New insights into an old incident reveal the magnitude of the danger inherent in biological weapons
- Dozens of people died in 1979 from anthrax in the city of Sverdlovsk in Asian Russia. Only later did it become clear that the disease had broken out as a result of an accident at a secret Soviet biological weapons facility.
- The bacterium that causes anthrax, Bacillus anthracis, is particularly suitable for use in unconventional weapons. Certain parts of the Soviet nuclear weapons development program were dismantled, and their dismantling was verified in the 90s.
- New revelations indicate new reasons to fear that the Russian government is renewing its biological weapons program, thereby violating the Biological Weapons Convention, which was first signed in 1972.
April 2, 1979 released into the air Mysterious, invisible powder from a smokestack that rose 25 meters above a Soviet military camp located approximately 1,400 kilometers east of Moscow. During the following weeks, at least 80 residents of the city of Sverdlovsk, today, fell ill Yekaterinburg, in a disease whose symptoms initially looked like flu symptoms. However, after a few days the patients developed severe internal bleeding and other medical problems, 68 of them, and perhaps even more, died.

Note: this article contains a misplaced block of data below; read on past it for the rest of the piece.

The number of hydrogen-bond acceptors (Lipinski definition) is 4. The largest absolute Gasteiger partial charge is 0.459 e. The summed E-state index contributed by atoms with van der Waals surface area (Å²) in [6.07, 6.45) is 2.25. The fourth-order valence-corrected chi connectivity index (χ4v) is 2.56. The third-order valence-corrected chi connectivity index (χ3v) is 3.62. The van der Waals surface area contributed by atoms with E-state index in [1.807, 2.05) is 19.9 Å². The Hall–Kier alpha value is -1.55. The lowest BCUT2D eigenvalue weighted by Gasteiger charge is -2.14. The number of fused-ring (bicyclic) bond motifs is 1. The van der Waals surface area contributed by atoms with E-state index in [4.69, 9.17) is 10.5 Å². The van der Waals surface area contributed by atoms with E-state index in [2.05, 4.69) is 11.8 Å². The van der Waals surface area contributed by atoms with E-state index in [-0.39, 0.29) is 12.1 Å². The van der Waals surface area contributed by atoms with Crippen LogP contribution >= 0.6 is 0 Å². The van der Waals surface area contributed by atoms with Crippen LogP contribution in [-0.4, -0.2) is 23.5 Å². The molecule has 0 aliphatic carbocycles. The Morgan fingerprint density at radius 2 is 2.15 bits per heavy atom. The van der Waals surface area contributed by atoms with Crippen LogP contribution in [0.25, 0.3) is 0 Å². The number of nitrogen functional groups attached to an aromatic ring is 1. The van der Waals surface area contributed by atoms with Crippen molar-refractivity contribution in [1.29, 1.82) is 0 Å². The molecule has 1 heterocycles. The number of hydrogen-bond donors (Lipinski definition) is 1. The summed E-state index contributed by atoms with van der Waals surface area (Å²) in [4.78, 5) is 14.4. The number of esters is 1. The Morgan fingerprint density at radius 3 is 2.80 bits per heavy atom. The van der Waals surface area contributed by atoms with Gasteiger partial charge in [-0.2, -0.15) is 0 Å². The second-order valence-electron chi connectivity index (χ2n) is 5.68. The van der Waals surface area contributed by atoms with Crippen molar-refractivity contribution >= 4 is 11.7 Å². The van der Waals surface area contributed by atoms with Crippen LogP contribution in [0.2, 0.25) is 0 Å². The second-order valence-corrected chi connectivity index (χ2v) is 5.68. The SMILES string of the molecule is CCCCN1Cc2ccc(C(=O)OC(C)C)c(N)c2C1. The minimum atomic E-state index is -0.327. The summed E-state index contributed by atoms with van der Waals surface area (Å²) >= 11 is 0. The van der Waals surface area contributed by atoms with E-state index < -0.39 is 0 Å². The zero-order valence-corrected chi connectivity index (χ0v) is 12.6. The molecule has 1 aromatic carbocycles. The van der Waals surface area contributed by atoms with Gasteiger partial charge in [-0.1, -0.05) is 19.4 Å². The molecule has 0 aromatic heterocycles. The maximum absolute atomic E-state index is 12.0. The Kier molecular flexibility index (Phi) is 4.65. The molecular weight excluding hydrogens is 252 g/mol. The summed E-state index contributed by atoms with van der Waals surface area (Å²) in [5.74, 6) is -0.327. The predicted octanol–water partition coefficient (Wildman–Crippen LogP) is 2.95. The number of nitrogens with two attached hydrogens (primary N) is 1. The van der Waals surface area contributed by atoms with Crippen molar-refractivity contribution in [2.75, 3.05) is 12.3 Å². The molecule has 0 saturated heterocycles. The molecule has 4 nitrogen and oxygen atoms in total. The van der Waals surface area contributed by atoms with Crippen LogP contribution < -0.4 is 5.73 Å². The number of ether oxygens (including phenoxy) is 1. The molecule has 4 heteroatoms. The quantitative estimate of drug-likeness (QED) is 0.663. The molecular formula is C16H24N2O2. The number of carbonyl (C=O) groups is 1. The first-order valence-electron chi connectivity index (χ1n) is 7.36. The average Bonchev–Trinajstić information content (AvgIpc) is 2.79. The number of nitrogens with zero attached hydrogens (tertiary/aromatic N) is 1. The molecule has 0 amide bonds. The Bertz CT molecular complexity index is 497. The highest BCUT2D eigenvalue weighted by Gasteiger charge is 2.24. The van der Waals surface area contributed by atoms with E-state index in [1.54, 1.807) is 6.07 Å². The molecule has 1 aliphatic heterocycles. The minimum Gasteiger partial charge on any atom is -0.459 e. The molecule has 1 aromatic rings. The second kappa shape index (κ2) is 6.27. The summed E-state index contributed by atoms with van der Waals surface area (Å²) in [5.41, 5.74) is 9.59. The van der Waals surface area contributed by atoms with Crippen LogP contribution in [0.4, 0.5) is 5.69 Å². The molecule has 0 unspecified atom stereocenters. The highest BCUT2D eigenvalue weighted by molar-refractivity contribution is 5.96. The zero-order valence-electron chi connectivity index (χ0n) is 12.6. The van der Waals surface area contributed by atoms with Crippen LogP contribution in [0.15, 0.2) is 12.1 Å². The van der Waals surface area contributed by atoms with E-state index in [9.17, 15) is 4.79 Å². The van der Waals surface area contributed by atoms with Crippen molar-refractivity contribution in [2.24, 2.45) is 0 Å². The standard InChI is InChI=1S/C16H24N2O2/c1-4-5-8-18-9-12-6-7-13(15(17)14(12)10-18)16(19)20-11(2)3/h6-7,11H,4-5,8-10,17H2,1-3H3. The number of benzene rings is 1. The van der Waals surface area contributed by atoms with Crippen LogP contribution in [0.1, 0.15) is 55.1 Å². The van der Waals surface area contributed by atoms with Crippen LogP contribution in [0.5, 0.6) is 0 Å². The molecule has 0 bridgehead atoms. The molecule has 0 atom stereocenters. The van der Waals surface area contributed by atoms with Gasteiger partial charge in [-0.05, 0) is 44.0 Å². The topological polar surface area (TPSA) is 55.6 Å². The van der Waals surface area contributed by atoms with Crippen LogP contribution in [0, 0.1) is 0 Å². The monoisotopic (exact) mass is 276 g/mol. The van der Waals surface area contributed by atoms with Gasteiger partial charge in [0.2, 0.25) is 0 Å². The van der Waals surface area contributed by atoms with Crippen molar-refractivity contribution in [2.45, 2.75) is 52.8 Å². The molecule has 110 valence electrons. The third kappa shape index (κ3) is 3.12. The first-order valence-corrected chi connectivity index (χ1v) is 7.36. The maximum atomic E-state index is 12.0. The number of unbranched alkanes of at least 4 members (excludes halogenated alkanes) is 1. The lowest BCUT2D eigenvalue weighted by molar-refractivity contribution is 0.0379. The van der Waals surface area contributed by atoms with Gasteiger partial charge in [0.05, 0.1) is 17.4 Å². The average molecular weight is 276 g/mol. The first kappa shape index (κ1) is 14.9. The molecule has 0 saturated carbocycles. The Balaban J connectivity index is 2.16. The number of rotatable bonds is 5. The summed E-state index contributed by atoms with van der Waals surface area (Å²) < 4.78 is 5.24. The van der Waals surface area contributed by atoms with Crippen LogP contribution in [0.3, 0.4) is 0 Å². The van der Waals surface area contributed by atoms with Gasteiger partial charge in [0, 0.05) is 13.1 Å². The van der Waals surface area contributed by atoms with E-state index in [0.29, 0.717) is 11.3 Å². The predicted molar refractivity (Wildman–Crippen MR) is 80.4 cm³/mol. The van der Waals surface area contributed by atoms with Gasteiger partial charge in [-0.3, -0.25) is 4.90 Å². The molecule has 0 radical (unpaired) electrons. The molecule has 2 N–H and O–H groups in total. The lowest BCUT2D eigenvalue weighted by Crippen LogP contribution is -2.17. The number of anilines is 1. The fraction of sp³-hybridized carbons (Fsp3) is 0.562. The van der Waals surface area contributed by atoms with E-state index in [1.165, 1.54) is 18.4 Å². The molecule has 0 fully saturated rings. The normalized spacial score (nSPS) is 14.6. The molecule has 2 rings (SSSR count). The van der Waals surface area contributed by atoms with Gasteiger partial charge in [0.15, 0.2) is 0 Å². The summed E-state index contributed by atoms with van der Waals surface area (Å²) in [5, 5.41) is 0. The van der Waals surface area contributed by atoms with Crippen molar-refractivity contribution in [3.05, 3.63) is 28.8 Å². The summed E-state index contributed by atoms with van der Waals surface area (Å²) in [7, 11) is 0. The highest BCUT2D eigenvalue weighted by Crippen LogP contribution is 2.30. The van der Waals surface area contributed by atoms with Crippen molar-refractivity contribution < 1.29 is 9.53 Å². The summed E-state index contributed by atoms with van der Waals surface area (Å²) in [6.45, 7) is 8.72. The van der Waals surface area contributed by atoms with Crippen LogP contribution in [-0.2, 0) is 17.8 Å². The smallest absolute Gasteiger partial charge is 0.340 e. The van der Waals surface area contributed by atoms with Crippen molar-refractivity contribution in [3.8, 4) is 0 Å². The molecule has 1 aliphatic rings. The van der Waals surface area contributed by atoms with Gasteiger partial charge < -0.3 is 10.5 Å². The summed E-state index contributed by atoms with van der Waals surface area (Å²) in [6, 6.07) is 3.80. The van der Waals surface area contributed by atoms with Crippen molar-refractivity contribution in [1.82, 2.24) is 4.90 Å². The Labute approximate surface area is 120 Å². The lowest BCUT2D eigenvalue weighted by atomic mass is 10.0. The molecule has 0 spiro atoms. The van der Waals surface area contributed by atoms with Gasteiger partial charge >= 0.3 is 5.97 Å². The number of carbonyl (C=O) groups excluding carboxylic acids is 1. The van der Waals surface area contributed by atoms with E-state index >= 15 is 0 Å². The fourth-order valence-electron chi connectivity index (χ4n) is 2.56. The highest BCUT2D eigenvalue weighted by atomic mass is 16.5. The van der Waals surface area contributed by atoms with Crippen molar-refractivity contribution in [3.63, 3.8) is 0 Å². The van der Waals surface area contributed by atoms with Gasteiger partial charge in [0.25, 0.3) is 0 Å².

Only a few at the military base called "Facility 19" knew what happened. Due to a missing air filter, bacterial spores were released from the chimney, originating from military scientific research conducted in a secret production facility that operated inside the camp. The spores were bacterial Bacillus anthracis, the bacteria that cause the disease known as Anthrax (Gahelet) and are found in nature in many areas around the world. But these particular spores have been crushed to just the right size to make it easier to inhale them into the lungs of humans and animals, the organ where the bacteria can do the most damage and cause the most deaths.
After entering the body the spores germinate and the bacteria that develop from them get their characteristic switch shape. They begin to multiply, spread into the bloodstream and attack various tissues. People who inhale Bacillus anthracis spores and are not treated in time with appropriate antibiotics usually die within a few days. But the Soviet military did not reveal the truth about the outbreak to anyone, not even to the local health authorities who might have been able to save more lives if they had information about the causes of the mysterious disease.